This is a story about heart, hard work and good luck. The central character is Debbie Moerman, born in Bozeman, Montana, who made it to Texas as soon as she could.

Her family moved to Stephenville when she was in the fifth grade.

“My dad was an accountant who raised Simmental cattle," she said. "At one of the shows, he met a man from Stephenville who offered him a job and he jumped at the offer to come down here. But it was culture shock. To us, Stephenville was a big city.”

She got used to the big city, attended Stephenville High School and graduated from the University of North Texas. Nineteen years ago, she married her husband, Andrew. Many of those years she was an educator and currently teaches third grade.

The Moermans were living in Comanche when she got the idea for her baking business and began selling her first products. In 2001, they moved to Dublin, settling near the Veldhuizen Family Farm cheese store. And this is where it gets really interesting.

Dublin was having its annual Dr Pepper birthday celebration and she reserved a booth for Debbie’s Specialties at Alleyfest to introduce people to her gift baskets and baking mixes.

“I didn’t have any idea how popular the Dr Pepper birthday celebration was," she said. "I’d never even been to the Dr Pepper museum at the time.”

By 11 a.m., she’d sold out of the Dublin Dr Pepper Cake mixes and people who sampled the cake were going to Old Doc’s Soda Shop asking for it.

“They had no idea what everyone was asking about – I didn't even know them yet. Later that afternoon, the managers came over and sampled the cake. They were very complementary and asked if I could visit with them the following Monday. They wanted to sell my cake mixes in the shop and insisted that I keep my name on the label along with theirs. We agreed on a handshake.”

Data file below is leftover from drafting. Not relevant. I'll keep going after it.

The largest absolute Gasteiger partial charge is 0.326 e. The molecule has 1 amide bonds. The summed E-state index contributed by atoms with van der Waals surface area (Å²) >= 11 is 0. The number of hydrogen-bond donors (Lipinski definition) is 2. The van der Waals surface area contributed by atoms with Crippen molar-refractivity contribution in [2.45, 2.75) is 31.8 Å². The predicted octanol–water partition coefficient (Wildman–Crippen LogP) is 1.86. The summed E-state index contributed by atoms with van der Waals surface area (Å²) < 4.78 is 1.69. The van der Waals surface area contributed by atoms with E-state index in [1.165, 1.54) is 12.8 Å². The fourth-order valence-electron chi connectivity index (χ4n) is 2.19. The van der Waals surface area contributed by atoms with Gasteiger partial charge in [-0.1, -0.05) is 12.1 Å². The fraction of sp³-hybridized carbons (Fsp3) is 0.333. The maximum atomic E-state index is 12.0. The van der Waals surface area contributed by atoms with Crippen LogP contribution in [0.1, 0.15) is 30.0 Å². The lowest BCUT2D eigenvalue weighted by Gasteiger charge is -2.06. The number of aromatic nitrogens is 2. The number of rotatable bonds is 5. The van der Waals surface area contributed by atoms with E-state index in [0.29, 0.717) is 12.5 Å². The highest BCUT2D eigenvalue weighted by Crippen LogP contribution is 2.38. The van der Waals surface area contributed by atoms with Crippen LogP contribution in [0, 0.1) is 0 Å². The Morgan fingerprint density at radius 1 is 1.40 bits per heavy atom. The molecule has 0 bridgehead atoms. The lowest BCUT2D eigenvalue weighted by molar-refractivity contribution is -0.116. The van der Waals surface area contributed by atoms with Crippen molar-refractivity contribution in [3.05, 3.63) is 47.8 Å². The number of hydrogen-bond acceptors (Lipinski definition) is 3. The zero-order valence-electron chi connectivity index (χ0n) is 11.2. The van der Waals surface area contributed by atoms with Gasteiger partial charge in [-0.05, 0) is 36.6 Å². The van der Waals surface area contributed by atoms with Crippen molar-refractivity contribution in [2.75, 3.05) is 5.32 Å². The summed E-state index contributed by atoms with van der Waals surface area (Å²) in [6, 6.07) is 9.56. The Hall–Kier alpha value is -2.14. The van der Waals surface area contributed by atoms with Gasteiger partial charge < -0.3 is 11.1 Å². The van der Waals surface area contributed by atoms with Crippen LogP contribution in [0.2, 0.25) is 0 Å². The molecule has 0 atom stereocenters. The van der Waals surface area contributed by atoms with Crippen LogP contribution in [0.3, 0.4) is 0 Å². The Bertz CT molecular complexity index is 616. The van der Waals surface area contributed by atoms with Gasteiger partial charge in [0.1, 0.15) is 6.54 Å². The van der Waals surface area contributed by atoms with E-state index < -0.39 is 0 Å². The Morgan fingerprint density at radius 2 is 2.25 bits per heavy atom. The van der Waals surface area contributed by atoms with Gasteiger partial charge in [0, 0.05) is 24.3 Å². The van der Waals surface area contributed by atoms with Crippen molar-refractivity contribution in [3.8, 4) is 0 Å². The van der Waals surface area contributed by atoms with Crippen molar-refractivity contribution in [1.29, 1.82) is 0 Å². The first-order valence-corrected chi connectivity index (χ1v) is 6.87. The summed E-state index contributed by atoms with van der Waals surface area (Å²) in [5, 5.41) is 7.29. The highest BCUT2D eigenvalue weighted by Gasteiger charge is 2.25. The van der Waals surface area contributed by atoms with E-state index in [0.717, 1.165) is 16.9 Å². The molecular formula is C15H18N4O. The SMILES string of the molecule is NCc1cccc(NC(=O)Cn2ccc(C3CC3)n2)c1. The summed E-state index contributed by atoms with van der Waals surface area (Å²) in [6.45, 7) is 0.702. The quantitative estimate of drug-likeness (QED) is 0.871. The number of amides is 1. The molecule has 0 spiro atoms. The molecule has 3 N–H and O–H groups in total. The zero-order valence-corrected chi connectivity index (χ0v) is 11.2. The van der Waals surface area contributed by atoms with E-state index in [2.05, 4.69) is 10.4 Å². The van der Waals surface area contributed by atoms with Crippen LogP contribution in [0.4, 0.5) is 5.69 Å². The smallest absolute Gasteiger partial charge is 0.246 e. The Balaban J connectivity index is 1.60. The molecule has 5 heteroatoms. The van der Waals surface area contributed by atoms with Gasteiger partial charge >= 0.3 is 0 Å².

So began a long, cordial relationship.

“Every year after that, they’ve asked me to make their birthday cake. Now it’s made to serve a thousand people. It’s been about 14 year or so since I started that,” she said.

There’s more to the story than a stroke of luck, however. Like millions of small business owners, Debbie’s faced challenges and made tough decisions. More than once, she felt like giving up, but she was encouraged by her husband and her grandmother, who advised her not to quit.

“My grandmother was a little like me when she was younger. She invented a brand of pre-made pie crusts and went around asking stores to carry them," she said. "But there were difficulties and she didn’t carry through. She regretted that.”

When it came, success was so rapid that Debbie had almost no time to think about it. But she and her husband thought deeply about how to keep their home life balanced.

“We never took out a loan on our business. We financed it all ourselves. We kind of want to stay small," she said. "We want to succeed, but our main focus is our kids.”

But wait. That’s not the end. There’s another twist to the story.

When Dublin Dr Pepper became involved in a dispute with its parent company and everything was up in the air, Debbie had to think: Was there another way to distribute her product?

Out of the blue, she sent an e-mail to HEB. Months went by, but one day there was a reply. Their buyer was interested and wanted to talk.

The meeting went well. Very well.

“I was so surprised that they’d be interested. They selected our product to be on their shelves in 180 stores," she said. "So, when the Dublin door closed a little, another door opened.”

Humorously, Debbie says her long-term dream is just to take it one day at a time.

It seems to be working.

To see Debbie’s full product line and learn more about her story, visit her website at